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Late Quaternary history of the Kap Mackenzie area, northeast Greenland

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Author: Wagner, B. · Bennike, O. · Cremer, H. · Klug, M.
Type:article
Date:2010
Institution: TNO Bouw en Ondergrond
Source:Boreas, 3, 39, 492-504
Identifier: 425704
Keywords: Geosciences · Earth & Environment · PG - Petroleum Geosciences · EELS - Earth, Environmental and Life Sciences

Abstract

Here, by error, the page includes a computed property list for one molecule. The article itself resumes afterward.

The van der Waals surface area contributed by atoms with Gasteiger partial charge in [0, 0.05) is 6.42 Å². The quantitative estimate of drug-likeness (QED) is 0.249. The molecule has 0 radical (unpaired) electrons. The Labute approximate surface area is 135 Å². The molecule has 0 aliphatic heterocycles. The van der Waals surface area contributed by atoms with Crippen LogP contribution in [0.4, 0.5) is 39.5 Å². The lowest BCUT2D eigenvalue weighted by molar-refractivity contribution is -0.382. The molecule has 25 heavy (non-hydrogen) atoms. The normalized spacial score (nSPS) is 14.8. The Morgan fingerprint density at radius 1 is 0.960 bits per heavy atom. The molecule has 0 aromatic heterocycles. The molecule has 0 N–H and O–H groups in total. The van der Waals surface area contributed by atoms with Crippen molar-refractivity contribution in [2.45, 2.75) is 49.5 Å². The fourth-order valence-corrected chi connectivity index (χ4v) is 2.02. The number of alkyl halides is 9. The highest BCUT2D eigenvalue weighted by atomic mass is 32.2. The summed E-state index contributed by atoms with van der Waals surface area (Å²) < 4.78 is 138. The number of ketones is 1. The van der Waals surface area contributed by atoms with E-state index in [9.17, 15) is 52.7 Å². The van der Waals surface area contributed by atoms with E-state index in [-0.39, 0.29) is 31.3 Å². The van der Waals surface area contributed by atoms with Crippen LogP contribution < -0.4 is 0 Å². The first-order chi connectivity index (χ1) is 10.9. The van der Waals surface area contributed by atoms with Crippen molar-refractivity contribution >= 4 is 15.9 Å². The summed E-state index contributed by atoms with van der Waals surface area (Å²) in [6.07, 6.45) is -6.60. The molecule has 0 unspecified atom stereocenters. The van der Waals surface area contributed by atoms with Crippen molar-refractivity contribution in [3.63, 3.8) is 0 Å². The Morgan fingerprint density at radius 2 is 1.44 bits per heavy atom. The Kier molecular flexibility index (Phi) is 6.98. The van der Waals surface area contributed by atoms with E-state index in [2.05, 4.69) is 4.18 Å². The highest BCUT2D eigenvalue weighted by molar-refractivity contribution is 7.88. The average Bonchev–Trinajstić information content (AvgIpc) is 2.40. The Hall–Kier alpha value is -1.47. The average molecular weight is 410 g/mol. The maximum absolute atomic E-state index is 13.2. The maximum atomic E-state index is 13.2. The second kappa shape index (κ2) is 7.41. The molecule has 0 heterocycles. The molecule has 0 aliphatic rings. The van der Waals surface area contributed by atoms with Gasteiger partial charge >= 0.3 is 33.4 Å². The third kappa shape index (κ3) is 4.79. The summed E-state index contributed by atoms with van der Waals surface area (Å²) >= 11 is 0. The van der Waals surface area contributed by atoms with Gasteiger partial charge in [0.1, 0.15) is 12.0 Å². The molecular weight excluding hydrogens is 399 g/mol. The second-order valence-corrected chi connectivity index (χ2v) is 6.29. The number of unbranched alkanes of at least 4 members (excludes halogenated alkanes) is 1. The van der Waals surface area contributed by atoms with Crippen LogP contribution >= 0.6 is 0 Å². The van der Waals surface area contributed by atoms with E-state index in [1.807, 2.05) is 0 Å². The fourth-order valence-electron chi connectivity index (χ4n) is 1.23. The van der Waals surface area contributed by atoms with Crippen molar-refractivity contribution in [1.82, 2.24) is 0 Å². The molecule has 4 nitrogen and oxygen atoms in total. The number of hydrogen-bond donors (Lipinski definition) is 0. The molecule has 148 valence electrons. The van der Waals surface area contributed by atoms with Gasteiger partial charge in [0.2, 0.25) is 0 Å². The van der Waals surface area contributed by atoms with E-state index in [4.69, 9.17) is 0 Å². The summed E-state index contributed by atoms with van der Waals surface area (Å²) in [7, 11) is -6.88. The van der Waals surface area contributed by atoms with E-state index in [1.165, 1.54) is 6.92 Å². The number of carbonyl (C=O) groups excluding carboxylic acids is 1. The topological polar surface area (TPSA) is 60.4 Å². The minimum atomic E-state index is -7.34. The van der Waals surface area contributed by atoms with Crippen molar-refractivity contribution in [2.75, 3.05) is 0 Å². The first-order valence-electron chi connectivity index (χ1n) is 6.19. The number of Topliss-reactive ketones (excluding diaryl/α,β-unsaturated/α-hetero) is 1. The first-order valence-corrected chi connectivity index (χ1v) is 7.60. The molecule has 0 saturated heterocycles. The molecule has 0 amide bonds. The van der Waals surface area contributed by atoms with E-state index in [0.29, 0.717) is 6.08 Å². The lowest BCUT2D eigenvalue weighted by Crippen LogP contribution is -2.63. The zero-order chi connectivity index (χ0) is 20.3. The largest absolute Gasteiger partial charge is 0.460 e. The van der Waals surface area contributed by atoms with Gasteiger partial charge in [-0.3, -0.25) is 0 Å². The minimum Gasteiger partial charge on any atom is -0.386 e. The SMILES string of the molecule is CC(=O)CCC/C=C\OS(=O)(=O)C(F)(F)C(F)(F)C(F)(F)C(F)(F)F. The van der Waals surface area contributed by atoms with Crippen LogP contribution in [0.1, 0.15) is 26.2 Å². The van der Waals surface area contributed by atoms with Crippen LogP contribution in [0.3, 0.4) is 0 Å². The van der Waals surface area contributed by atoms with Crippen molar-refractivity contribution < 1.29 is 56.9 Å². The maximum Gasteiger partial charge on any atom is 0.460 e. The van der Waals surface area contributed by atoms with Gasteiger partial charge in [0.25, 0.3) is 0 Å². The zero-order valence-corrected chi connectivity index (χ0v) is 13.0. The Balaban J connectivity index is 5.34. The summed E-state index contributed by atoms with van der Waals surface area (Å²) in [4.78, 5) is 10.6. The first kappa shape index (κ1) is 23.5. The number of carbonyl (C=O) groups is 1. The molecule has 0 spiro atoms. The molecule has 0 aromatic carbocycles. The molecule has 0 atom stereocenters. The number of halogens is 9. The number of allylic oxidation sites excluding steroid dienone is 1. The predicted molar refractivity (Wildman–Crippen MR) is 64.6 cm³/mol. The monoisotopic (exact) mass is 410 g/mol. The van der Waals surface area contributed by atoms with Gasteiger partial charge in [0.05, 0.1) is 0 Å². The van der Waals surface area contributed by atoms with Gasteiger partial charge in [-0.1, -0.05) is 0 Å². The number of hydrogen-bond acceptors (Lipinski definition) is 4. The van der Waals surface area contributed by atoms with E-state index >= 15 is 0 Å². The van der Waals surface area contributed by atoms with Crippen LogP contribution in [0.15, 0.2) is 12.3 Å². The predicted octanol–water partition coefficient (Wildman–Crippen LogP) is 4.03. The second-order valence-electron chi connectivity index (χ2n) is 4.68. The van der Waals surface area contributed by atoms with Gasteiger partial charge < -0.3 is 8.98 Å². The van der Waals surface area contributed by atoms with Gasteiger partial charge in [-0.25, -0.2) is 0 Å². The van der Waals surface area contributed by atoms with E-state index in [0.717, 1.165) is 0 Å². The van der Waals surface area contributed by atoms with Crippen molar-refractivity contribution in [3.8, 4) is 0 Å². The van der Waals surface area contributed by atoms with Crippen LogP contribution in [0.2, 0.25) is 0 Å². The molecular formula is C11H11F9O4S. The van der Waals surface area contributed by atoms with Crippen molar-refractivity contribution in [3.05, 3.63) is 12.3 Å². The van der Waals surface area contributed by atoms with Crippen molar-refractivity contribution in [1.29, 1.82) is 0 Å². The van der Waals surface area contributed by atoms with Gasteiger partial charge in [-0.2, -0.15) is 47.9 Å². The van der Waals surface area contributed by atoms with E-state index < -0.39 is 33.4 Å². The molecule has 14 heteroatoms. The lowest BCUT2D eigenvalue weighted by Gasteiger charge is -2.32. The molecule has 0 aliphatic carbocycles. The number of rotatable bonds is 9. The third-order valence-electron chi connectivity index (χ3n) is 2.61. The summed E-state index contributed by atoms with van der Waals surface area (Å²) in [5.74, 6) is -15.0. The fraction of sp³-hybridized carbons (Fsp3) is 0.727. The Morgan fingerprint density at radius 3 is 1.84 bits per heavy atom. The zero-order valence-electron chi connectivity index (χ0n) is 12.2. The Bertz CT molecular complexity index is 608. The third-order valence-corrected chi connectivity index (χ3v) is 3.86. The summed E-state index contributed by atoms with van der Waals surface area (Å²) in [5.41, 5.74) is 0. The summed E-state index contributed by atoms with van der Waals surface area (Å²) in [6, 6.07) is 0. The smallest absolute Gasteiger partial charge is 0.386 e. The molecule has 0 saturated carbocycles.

The Kap Mackenzie area on the outer coast of northeast Greenland was glaciated during the last glacial stage, and pre-Holocene shell material was brought to the area. Dating of marine shells indicates that deglaciation occurred in the earliest Holocene, before 10800cal. a BP. The marine limit is around 53m a.s.l. In the wake of the deglaciation, a glaciomarine fauna characterized the area, but after c. one millennium a more species-rich marine fauna took over. This fauna included Mytilus edulis and Mysella sovaliki, which do not live in the region at present; the latter is new to the Holocene fauna of northeast Greenland. The oldest M. edulis sample is dated to c. 9500cal. a BP, which is the earliest date for the species from the region and indicates that the Holocene thermal maximum began earlier in the region than previously documented. This is supported by driftwood dated to c. 9650cal. a BP, which is the earliest driftwood date so far from northeastern Greenland and implies that the coastal area was at least partly free of sea ice in summer. As indicated by former studies, the Storegga tsunami hit the Kap Mackenzie area at c. 8100cal. a BP. Loon Lake, at 18m a.s.l., was isolated from the sea at c. 6200cal. a BP, which is distinctly later than expected from existing relative sea-level curves for the region. © 2010 The Authors, Journal compilation © 2010 The Boreas Collegium.